Endothelial function was assessed by the ultrasound technique of flow-mediated dilatation (FMD) as previously described in our normal range study.5 The women had a third-trimester fetal wellbeing ultrasound immediately before the study and had their FMD test commenced at 9 a.m. After 10 minutes of rest, a blood pressure (BP) cuff was placed on the lower arm and inflated for 5 minutes at 200 mmHg to induce reactive hyperaemia. Baseline and post-occlusion brachial artery diameters were measured using a Philips Medical System HDI 5000 ultrasound machine (Philips Ultrasound, Bothell, WA, USA). FMD was calculated using the formula FMD% = ([Post-occlusion artery diameter − baseline artery diameter]/baseline artery diameter) × 100.4 At the completion of the test, the women had a 10- to 15-minute break during which time the smokers could choose to have none, one or two cigarettes. All the participants could have a noncaffeine drink. The FMD test was then repeated in the same manner on all volunteers after 10 minutes of rest to allow for acclimatisation. The break and the repeat test for the nonsmoking women were to measure test-retest reliability. All studies and measurements were performed by a single person (A.E.Q.). Approval for this project was given by both the Area Health Service and University Ethics Committees, and written informed consent was obtained for enrolment.

Statistics were performed using the statistical package SPSS 15.0 (SPSS Inc., Chicago, IL, USA). For normally distributed data, independent t tests were used with data reported as mean ± SD. For analysis of the test-retest in the two groups, a mixed between-within subjects analysis of variance was performed. Categorical data were analysed using chi-square or a Fisher’s exact test if cell size was <5. A significance value of P = 0.05 was used.

Results

  1. Top of page
  2. Abstract
  3. Introduction
  4. Methods
  5. Results
  6. Discussion
  7. Contribution to authorship
  8. Details of ethics approval
  9. Acknowledgements
  10. References

Twenty-two women who smoked during pregnancy and 20 nonsmoking pregnant women were enrolled. One woman who smoked was excluded from analysis as she chose not to have a cigarette in the break. All participants stated no alcohol intake during pregnancy, and only one woman (a smoker) used marijuana occasionally. Women confirmed their consumption of a caffeine-free, low-fat breakfast. The smoking group also confirmed their smoking abstention, with several women commenting that they had remained awake to have a cigarette and coffee at midnight. There was no financial or other incentive for the women to participate in this study.

There were no significant differences in participant characteristics, including physiological parameters, at enrolment between the women who smoked (n = 21) and those who did not smoke (n = 20) except for parity (Table 1). There were less nulliparous women in the smoking group. In all, six women who smoked had complications in a previous pregnancy (Table 1). There were no significant differences in the fetal parameters of head circumference, abdominal circumference and umbilical artery Doppler waveforms at the time of study (Table 1). The mean number of cigarettes smoked per day was 15.7 ± 4.9 (range 10–30), with 19 of the women choosing to smoke one cigarette in the break and 2 choosing to smoke two cigarettes.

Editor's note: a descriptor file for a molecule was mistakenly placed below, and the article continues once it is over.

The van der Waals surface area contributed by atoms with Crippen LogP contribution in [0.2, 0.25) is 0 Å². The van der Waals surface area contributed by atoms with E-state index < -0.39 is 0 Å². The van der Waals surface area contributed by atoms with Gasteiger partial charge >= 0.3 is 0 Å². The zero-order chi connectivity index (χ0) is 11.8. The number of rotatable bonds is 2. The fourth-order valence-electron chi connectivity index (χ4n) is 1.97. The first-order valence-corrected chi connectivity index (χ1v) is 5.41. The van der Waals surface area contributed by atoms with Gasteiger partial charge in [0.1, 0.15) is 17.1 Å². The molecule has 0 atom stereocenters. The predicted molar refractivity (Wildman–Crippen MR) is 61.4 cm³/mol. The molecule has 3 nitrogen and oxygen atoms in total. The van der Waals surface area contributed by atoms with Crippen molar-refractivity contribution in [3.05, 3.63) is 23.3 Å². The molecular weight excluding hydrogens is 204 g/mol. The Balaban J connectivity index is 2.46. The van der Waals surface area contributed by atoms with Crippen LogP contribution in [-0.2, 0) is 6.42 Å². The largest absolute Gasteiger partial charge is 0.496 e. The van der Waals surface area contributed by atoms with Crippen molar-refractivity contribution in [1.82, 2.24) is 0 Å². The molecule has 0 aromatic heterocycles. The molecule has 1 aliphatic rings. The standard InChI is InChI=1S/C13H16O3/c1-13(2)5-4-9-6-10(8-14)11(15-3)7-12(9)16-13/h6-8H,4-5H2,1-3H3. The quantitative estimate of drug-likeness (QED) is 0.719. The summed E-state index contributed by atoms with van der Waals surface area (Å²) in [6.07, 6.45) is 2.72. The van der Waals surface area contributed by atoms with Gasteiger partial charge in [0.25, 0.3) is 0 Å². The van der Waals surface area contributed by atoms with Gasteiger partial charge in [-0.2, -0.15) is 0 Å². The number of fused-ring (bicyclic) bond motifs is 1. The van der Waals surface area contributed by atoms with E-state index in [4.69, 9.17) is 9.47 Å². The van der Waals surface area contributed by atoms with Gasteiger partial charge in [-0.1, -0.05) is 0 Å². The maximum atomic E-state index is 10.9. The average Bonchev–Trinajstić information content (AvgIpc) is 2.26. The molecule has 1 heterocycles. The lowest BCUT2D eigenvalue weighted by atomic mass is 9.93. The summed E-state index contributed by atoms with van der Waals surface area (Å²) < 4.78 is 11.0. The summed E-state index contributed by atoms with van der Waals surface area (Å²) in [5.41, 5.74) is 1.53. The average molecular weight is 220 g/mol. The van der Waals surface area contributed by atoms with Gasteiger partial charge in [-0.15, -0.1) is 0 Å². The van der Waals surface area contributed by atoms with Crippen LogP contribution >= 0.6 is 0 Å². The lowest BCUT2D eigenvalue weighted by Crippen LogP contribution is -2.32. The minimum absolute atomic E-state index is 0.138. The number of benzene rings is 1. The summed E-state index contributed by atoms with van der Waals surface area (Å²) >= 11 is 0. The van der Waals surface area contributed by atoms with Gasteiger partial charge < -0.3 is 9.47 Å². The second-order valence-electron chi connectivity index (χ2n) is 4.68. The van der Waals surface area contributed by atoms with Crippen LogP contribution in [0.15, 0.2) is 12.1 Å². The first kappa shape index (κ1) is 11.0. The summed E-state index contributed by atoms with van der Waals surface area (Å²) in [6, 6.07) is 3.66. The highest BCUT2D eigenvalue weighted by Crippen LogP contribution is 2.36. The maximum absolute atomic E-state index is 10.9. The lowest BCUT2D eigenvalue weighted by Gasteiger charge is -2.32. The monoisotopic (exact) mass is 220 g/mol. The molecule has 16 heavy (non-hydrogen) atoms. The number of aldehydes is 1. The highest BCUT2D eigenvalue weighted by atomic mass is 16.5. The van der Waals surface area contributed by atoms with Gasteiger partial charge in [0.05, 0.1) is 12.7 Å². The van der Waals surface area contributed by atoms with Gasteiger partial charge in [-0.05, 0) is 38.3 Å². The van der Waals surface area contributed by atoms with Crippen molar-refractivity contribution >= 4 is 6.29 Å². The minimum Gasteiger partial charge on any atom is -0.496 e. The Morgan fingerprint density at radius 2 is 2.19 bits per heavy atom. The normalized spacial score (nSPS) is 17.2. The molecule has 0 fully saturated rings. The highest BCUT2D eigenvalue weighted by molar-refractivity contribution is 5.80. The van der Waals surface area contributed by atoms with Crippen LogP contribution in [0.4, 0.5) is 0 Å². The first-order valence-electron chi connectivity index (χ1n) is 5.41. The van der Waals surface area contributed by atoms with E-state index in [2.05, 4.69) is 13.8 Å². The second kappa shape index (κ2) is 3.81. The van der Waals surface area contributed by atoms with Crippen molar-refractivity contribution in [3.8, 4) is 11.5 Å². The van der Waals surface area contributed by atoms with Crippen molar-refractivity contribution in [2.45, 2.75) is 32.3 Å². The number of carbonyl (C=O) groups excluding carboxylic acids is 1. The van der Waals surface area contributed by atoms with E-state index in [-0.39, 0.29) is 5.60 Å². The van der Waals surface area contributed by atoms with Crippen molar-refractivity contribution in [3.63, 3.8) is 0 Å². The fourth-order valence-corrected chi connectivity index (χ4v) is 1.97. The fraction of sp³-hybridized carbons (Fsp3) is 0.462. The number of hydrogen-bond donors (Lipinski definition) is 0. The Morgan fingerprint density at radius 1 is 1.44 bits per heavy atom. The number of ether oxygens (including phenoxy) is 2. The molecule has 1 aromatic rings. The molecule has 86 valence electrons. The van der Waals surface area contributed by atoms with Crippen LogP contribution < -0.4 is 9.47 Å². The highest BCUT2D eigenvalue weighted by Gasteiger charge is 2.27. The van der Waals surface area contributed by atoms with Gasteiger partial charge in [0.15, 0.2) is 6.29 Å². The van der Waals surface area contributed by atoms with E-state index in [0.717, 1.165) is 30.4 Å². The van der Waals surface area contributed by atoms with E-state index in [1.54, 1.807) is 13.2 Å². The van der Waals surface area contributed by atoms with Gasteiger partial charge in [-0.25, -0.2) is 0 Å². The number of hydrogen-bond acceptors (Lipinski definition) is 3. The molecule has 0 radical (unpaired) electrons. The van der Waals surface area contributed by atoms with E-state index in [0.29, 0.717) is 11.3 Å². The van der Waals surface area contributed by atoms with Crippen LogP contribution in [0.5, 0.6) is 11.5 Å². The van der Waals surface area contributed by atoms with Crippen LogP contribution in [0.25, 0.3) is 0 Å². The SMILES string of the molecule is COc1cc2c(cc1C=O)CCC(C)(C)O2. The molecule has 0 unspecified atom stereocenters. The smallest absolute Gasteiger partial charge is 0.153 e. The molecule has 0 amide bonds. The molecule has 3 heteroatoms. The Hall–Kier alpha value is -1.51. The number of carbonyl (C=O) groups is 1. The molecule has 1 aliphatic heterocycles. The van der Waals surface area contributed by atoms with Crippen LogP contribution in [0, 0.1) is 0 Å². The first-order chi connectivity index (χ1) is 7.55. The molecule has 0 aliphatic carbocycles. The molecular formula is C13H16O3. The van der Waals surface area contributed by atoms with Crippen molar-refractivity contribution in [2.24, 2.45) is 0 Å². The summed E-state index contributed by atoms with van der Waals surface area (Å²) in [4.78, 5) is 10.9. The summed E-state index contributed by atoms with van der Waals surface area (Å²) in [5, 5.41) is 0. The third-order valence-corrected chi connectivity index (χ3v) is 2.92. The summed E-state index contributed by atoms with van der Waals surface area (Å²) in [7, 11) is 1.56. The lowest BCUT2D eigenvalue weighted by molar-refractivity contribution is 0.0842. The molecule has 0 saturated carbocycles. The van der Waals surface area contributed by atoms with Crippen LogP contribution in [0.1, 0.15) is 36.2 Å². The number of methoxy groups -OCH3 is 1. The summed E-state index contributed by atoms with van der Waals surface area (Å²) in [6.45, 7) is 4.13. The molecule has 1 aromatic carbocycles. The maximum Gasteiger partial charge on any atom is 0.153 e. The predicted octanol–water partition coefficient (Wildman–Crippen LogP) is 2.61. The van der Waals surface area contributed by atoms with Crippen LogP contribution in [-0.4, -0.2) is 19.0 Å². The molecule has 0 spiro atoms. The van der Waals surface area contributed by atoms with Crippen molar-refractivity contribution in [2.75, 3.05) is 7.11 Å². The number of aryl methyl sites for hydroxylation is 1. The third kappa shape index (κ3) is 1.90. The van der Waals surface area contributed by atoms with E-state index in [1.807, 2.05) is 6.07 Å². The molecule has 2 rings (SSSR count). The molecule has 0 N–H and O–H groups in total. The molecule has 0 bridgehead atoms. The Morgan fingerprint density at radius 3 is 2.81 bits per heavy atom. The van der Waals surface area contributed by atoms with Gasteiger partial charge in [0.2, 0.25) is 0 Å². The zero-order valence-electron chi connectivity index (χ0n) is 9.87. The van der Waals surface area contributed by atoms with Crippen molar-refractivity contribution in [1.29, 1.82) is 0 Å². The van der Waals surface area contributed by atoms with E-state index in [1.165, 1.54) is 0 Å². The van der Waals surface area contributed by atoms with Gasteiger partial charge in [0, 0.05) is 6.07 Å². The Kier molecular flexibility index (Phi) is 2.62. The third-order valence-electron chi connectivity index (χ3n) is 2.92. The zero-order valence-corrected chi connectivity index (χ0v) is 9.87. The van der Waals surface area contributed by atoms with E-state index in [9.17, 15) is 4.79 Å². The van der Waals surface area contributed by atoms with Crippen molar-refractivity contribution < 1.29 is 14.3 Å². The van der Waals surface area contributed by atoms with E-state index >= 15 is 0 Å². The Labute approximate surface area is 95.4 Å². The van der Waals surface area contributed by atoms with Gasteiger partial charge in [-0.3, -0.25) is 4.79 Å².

Table 1.  Baseline participant characteristics
 Smoker (n = 21)Nonsmoker (n = 20)P value
  • NS, not significant.

  • Values are reported as mean ± SD.

  • *

    Two fetuses IUGR plus pre-eclampsia.

  • **

    One fetus FDIU plus IUGR plus pre-eclampsia.

Maternal age (years)26.6 ± 5.827.5 ± 5.1NS
Nulliparous7/21 (33%)15/20 (75%)0.007
Obstetric history
Pre-eclampsia3/14 (21%)0NS
IUGR*4/14 (29%)0NS
Fetal death in utero (FDIU)**2/14 (14%)0NS
Body mass index28.9 ± 5.929.8 ± 5.6NS
Baseline brachial artery diameter (mm)3.5 ± 0.43.4 ± 0.4NS
Maternal heart rate (bpm)83 ± 9.279 ± 9.3NS
Systolic BP (mmHg)113 ± 11.0111 ± 9.9NS
Diastolic BP (mmHg)70 ± 9.571 ± 8.3NS
Gestational age (weeks)29.3 ± 1.329.1 ± 1.0NS
Umbilical artery Doppler pulsatility index1.1 ± 0.21.1 ± 0.1NS
Fetal head circumference (mm)276 ± 26273 ± 11NS
Fetal abdominal circumference (mm)250 ± 14257 ± 15NS

In the women who smoked, the baseline study FMD was significantly lower compared with those who did not smoke (P < 0.001) (Table 2). At the retest, after the women in the smoking group had a cigarette/s, this significant difference in FMD persisted (P < 0.001) (Table 2). The initial FMD calculated when the women abstained from cigarettes for 9 hours displayed no significant difference compared with the FMD after smoking one to two cigarettes (Table 2). There was also no significant difference in FMD in the nonsmokers between the baseline study and after a 15-minute break (Table 2). Smoking a cigarette significantly increased the physiological variables of heart rate (83 ± 9.3 versus 94 ± 10.7; P < 0.001) and diastolic BP (70 ± 9.5 versus 73 ± 11.6; P = 0.006).